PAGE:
Today, I was working on optimizing my travis builds to speed them up, especially
in the direction of caching. Travis allows you to set
cache: cargo in your
to enable caching for rust projects and caching is cool: it avoids having to rebuild all
dependencies all the time, speeding up the builds.
Or does it?
The travis documentation states this about caching:
Note that this makes our cache not network-local, it is still bound to network bandwidth and DNS resolutions. That impacts what you can and should store in the cache. If you store archives larger than a few hundred megabytes in the cache, it is unlikely that you’ll see a big speed improvement.
Out of curiosity, I ran
du -sh in the
target/ directory of my local version of
wayland-rs. The result was not quite what I expected: 4.2 GB. The kind of things
that likely does not play well with travis caching. And no doubt, the travis caches of
my project were enourmous: between 5GB and 7GB each.
Why are these caches so large? It's because travis unconditionnaly caches the
~/.cargo/ directories, which tend to grow very big, and that for two main reasons:
First of all, cargo and rustc, especially since incremental compilation, generate a lot of build artifacts. These artifacts are stored by the travis cache, and are mostly useless, as in your travis build a large part of them will likely be rebuilt anyway.
Secondly, outdated dependencies accumulate. Both dependencies that have released a new version, and build artifacts that were created using a previous version of the compiler. Their data is never deleted, and just sits around, making the caches bigger and bigger over time.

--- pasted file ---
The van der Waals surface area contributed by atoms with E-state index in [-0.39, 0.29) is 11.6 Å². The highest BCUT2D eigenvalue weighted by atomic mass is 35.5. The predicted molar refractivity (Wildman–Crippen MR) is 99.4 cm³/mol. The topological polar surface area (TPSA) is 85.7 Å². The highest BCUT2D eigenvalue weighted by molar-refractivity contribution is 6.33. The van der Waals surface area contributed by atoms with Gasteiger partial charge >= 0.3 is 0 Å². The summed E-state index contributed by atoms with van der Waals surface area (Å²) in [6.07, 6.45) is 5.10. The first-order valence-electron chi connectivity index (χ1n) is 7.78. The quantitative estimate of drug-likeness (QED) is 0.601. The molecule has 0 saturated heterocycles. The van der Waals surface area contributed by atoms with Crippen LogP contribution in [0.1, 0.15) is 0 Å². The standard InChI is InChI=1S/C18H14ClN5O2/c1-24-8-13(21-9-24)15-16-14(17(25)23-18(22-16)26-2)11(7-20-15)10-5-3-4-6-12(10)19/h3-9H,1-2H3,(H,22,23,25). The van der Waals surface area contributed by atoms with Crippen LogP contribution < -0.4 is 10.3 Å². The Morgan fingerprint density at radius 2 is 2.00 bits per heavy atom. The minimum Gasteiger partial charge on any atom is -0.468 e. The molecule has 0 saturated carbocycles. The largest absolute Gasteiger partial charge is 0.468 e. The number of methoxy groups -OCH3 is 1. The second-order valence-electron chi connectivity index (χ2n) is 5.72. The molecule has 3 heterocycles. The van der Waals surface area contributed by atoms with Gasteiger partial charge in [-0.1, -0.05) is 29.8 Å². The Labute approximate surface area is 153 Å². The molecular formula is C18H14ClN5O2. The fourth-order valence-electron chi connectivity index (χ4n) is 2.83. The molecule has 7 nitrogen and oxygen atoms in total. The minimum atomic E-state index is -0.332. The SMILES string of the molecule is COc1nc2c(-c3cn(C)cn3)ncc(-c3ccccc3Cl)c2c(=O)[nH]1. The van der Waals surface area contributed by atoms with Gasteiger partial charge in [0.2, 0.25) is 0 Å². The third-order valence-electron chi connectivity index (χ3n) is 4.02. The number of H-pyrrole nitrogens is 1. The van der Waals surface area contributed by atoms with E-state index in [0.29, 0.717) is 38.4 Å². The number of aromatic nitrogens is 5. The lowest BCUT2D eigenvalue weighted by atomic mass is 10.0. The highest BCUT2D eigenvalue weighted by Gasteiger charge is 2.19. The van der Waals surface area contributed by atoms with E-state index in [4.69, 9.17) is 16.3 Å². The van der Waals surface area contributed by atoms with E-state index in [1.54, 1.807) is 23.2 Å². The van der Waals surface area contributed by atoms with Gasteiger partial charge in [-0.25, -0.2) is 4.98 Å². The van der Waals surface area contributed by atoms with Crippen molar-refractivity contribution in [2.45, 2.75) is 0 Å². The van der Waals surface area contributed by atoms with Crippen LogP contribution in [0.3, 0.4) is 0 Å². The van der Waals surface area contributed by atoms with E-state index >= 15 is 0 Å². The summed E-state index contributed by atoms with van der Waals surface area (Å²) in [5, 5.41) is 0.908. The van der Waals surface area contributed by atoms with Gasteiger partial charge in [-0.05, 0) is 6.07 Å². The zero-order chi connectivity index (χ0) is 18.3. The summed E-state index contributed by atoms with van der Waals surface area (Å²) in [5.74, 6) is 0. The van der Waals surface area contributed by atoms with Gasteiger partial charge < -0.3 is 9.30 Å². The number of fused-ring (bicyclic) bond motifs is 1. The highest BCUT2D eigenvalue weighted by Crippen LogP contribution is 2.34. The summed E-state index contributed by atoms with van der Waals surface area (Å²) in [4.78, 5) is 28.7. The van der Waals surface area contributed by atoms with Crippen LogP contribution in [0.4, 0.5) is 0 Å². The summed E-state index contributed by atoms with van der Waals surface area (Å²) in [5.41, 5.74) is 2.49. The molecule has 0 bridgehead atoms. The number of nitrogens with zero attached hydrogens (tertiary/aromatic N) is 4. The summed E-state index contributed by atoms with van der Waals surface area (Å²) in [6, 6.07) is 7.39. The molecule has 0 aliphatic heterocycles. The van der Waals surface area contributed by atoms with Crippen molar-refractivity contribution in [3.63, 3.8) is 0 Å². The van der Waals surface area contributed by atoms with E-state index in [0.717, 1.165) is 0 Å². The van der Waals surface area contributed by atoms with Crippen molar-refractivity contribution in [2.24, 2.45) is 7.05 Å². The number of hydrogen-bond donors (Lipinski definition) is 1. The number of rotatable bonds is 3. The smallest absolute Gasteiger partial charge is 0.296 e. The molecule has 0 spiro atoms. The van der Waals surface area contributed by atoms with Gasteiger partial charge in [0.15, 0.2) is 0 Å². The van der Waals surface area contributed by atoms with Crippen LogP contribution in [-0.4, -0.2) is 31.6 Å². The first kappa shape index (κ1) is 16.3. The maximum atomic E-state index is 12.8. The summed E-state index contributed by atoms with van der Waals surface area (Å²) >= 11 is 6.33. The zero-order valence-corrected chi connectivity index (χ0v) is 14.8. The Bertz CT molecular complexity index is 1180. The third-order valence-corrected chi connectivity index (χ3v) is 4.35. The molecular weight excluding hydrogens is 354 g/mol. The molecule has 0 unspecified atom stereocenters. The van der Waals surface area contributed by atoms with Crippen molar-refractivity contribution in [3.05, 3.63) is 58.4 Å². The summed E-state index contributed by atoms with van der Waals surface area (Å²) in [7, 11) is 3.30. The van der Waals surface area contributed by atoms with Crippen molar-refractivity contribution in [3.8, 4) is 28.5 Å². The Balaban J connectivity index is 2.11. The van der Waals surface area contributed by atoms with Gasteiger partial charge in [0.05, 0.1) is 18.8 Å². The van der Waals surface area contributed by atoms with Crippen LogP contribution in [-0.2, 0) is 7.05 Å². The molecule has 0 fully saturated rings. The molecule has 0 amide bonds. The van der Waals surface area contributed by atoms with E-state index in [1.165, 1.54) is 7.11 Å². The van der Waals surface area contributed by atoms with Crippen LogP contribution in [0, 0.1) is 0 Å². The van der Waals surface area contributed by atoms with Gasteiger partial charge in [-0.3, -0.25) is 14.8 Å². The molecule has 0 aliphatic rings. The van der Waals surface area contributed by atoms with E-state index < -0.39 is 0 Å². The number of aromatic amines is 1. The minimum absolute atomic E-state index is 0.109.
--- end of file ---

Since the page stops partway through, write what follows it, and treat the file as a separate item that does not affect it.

As a result of this observation, I have drastically changed by caching policy:
target/is not worth caching: it is huge, and only build artifacts of not-outdated dependencies are useful in it. I don't know of any way to selectively keep only the relevant part from it, so I can't affort caching it.
~/.cargo/bin/is worth caching. I really don't want to recompile the cargo subcommands I use in my builds every time as they are generally very long to compile. Combined with the use of cargo-update I can make sure I recompile them only when an update is needed. But for this to work the file
~/.cargo/.crates.tomlmust be cached too.
~/.cargo/registry/is not worth caching either: it accumulate a lot of dead weight as dependencies are updated, and downloading its contents from crates.io rather than the travis cache will likely hardly make a difference.
With that the cache portion of my
.travis.yml now contains the following,
all my builds run between 25% and 50% faster than with
cache: cargo, and my travis
caches now only weight 68MB.
# Need to cache the whole `.cargo` directory to keep .crates.toml for # cargo-update to work cache: directories: - /home/travis/.cargo # But don't cache the cargo registry before_cache: - rm -rf /home/travis/.cargo/registry
For sure, what applies to my project does not necessarily applies to yours, but this is
a quick analysis that might be worth doing before adding
cache: cargo to your travis